On August 21, 2017, millions of people across America stopped what they were doing to observe a total solar eclipse.
But a new study suggests humans were not the only living beings who took a break from their usual activities during this historic event.
A total solar eclipse happens when the sun, moon and Earth perfectly line up. Last year’s total solar eclipse was the first one in 99 years to pass over parts of the whole United States.
The research was led by Candace Galen, a professor of biological sciences at the University of Missouri. She found there was a lot of interest leading up to the eclipse by people wondering how different animals might behave.
“It seemed as if everyone and their dog was asking me what animals would do during a total eclipse," Galen said in a statement.
Scientists had previously observed behavioral reactions in some animals during solar eclipses. These have included some forms of sea life, birds, antelope and cattle. But very few studies specifically examined the behavior of insects during a solar eclipse, and none had dealt with bees.
Before the eclipse, Galen and her team had been field testing a system to examine bee pollination activities. The system used listening devices placed in nature to measure buzzing sounds. The buzzing is caused by movements in the bees’ wing muscles during flight.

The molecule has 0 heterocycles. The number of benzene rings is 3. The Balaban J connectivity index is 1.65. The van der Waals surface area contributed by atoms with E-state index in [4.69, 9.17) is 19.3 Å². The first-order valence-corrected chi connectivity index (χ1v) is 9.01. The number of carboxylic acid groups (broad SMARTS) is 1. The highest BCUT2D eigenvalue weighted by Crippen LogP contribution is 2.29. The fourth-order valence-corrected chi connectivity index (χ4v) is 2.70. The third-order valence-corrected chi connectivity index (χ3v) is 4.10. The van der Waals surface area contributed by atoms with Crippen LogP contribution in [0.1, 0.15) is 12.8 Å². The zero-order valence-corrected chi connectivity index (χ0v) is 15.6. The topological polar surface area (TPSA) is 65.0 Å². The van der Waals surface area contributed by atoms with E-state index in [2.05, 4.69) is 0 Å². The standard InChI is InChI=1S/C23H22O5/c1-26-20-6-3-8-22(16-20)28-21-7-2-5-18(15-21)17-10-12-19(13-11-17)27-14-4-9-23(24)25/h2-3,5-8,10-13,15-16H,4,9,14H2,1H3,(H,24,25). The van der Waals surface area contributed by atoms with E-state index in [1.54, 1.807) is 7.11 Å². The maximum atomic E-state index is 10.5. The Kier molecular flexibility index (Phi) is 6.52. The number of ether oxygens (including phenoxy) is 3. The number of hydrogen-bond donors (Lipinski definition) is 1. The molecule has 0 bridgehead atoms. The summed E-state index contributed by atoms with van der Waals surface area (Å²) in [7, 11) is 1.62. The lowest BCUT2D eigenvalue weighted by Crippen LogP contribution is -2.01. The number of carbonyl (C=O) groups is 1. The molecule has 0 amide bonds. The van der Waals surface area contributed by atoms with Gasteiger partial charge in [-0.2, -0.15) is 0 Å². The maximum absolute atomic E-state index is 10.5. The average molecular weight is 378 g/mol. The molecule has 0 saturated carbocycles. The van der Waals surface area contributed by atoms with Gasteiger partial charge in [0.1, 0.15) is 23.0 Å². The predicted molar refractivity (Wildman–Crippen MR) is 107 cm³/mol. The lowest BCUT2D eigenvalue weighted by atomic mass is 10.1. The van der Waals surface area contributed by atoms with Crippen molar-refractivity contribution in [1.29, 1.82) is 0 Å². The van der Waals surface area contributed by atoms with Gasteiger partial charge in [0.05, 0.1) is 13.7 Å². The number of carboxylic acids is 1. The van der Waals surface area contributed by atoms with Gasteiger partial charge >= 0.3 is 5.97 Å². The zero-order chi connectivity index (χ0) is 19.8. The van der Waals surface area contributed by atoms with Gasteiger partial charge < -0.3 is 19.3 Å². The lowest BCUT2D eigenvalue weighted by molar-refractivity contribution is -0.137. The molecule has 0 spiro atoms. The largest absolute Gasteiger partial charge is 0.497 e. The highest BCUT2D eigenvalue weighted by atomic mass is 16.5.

Galen said she thought “it seemed like a perfect fit” to use those same methods to look at bee behaviors during an eclipse.
The researchers organized a team of about 400 citizen scientists and elementary schoolchildren in different areas of the country to help with the experiment. The teams were deployed to areas in three U.S. states – Oregon, Idaho and Missouri. The three states represent different kinds of geology and climate.
Very small microphones were hidden among the natural environment to capture buzzing sounds as bees flew from flower to flower. In some areas, light and temperature information was also collected.
The sounds were then examined to measure the level of activity before, during and after the solar eclipse. In recordings taken during the totality part of the eclipse, researchers heard almost complete silence. “Only one buzz interrupted the quiet,” the study said.
However, during partial stages of the eclipse, 90 percent of the microphones recorded buzzing. This meant there was still widespread bee activity before and after the total solar eclipse. The researchers said there was some slowing of activity immediately before and after totality.
Changes in light affect the bee’s ability to see and find food sources and carry out pollination activities. Drops in temperature make it difficult for them to keep their bodies warm enough to fly.
Galen said results of the study were in keeping with normal bee behavior. Bees commonly fly more slowly when the sun goes down and return to their colonies at night. But what did surprise researchers was how quickly the bees went silent during totality.
“We had not expected that the change would be so abrupt, that bees would continue flying up until totality and only then stop, completely,” Galen said. “It was like 'lights out' at summer camp! That surprised us.”
I’m Bryan Lynn.
Bryan Lynn wrote this story for VOA Learning English. Hai Do was the editor.
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Words in This Story
pollination – n. the process of moving a very fine dust that is produced by a plant for reproduction to another plant
buzzing – n. the sound a bee makes when it flies
geology – n. the study of rocks and soil and the physical structure of the earth
interrupt – v. to stop an action or activity, usually for a short period of time
stage – n. a period of development in a process
abrupt – adj. sudden and not expected